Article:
I first heard about Jeff Sheng's incredible series of portraits of queer members of the US Armed Forces in an article in Wednesday's New York Times. Sheng photographed closeted members of the Armed Forces in portraits that show their uniforms, but obscure their faces. This is his second LGBT themed photo project. He has previously shot "Fearless" a collection of portraits of out LGBT athletes in high school and college. The contrast between the two projects is deeply affecting. In "Fearless" the athletes make eye contact with the viewer, engaging and challenging them. By necessity, the Don't Ask Don't Tell portraits show straight-backed men and women turning away from the camera and hiding their expression.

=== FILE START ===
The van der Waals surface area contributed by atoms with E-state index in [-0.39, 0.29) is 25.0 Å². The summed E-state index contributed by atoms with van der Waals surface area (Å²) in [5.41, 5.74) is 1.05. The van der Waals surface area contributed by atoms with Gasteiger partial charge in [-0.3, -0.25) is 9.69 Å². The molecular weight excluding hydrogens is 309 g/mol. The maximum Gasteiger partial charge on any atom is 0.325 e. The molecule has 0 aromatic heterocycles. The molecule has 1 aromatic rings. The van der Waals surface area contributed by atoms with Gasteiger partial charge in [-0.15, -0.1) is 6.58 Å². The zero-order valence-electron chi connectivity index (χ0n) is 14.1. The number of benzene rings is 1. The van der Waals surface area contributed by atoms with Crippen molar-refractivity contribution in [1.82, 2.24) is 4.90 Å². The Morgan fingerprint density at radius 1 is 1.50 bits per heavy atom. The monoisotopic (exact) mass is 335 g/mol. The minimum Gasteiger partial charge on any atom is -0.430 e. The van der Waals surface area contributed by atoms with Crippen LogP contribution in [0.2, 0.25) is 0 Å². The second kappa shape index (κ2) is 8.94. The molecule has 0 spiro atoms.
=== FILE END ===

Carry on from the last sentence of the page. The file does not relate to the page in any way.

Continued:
Sheng's photos are even more affecting when they are pared with a photo essay in this week's New York Times Magazine. The magazine features a series of photographs of the empty bedrooms of soldiers who have died in Afghanistan and Iraq. The images are sobering, making the abstract loss signified by flag-draped coffins heartbreakingly personal, as you look at a room filled with particular posters and books, carefully chosen by someone who will never return. Remembering the risk that queer servicemembers willingly take on, we should be ashamed of ourselves for dishonouring their sacrifice by forcing them into the shadows.